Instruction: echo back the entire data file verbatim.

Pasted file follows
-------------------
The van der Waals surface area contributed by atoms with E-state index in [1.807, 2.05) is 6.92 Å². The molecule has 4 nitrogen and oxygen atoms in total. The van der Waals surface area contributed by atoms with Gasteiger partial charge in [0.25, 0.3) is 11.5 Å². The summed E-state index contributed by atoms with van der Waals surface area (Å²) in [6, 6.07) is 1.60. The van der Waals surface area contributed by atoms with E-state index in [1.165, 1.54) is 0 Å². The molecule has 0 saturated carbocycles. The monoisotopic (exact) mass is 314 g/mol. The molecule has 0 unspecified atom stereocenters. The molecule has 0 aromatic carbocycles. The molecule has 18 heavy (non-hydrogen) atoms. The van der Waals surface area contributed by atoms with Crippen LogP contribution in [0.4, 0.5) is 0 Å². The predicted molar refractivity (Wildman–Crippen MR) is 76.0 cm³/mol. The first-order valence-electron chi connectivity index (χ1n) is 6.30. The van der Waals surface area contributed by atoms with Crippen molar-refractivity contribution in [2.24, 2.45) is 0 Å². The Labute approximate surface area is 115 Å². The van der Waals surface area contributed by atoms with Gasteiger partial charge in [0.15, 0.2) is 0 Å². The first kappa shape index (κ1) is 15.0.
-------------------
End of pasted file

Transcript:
The van der Waals surface area contributed by atoms with E-state index in [1.807, 2.05) is 6.92 Å². The molecule has 4 nitrogen and oxygen atoms in total. The van der Waals surface area contributed by atoms with Gasteiger partial charge in [0.25, 0.3) is 11.5 Å². The summed E-state index contributed by atoms with van der Waals surface area (Å²) in [6, 6.07) is 1.60. The van der Waals surface area contributed by atoms with E-state index in [1.165, 1.54) is 0 Å². The molecule has 0 saturated carbocycles. The monoisotopic (exact) mass is 314 g/mol. The molecule has 0 unspecified atom stereocenters. The molecule has 0 aromatic carbocycles. The molecule has 18 heavy (non-hydrogen) atoms. The van der Waals surface area contributed by atoms with Crippen LogP contribution in [0.4, 0.5) is 0 Å². The predicted molar refractivity (Wildman–Crippen MR) is 76.0 cm³/mol. The first-order valence-electron chi connectivity index (χ1n) is 6.30. The van der Waals surface area contributed by atoms with Crippen molar-refractivity contribution in [2.24, 2.45) is 0 Å². The Labute approximate surface area is 115 Å². The van der Waals surface area contributed by atoms with Gasteiger partial charge in [0.15, 0.2) is 0 Å². The first kappa shape index (κ1) is 15.0.